What could end up being the re-slicing of Manteca and Lathrop gets underway Tuesday when the Board of Supervisors considers awarding a $125,000 contract to a firm to reconfigure the five supervisorial districts.
The county has added 96,383 residents — almost the current population of Tracy — since 2010 when 687,156 people resided in SJ County. The 2020 census put the population at 783,534.
Over half of that growth — 51,340 — has been in the five South County cities of Manteca, Tracy, Lathrop, Ripon, and Escalon and what could in the near future become the county’s eighth city, Mountain House. Stockton has grown by 29,169 and Lodi by 6,617 to give what are considered the two north county cities a gain of 35,786 residents since 2010.
Tracy has added 15,697 residents, Mountain House 12,291, Lathrop 10,078, and Manteca 10,223.
When you take into account most of the growth in Manteca is south of the 120 Bypass and most of the growth in Lathrop has been in River Islands almost half of the county’s population growth in the past 10 years has been in the Fifth District that also includes fast growing Tracy and Mountain House. The Mountain House community is currently exploring incorporation.
Those census numbers as well as ethnic factors will weigh heavily in how redistricting takes place.
Redistricting is required every 10 years based on the formal census that takes place every 10 years.
Foremost is balancing the districts into near equal numbers of residents. The districts after the 2010 redistricting ranged from 133,112 and 141,294. The new districts will be near 156,000 residents each.
In 2010 the biggest grassroots based push in the Manteca area was to try and prevent Manteca from being split for the third straight decade between two supervisorial districts. Also tossing in Ripon and Escalon with Lodi as well as large swaths of eastern and northern rural areas met opposition in Ripon that also happens to be among the state’s fastest growing cities as well.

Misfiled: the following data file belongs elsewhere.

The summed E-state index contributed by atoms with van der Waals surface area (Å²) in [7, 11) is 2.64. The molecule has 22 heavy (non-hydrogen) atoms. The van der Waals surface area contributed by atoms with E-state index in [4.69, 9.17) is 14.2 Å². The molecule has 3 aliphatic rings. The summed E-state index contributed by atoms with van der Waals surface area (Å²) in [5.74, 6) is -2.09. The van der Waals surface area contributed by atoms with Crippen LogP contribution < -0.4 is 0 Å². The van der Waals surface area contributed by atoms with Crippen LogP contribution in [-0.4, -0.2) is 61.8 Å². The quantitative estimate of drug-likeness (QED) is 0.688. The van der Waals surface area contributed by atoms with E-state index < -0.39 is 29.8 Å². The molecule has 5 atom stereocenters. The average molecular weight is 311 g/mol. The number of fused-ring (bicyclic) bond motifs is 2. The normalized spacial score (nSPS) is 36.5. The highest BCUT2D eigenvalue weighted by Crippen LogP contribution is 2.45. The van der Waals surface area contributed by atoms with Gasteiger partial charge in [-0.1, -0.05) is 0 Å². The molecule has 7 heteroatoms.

Given Manteca and Tracy are both growing at 2.9 percent and were tied for the third fastest growing cities over 30,000 in California during 2020 and are expected to continue to grow at that pace as the third decade of the 21st century unfolds, it presents a unique challenge.
Essentially the driving force of redistricting this time around may be to make sure one, two or three districts aren’t set up in a manner that they will grow significantly over the next 10 years compared to the remaining districts. Making matters dicey Lathrop continues to be a top growing city in the state as well and when the Department of Finance grouping for fastest growing cities has the 30,000 minimum dropped. Lathrop was California’s fastest growing city in 2020 with a 6 percent growth rate.
Currently Stockton is split primarily between three districts while Manteca and Lathrop are in two. Lathrop north of the San Joaquin River and Manteca north of Yosemite Avenue are in District 3 represented currently by Tom Patti as part of District 3. Lathrop south of the San Joaquin (River Islands) and Manteca south of Yosemite Avenue are currently represented by Robert Rickman as part of District 5.
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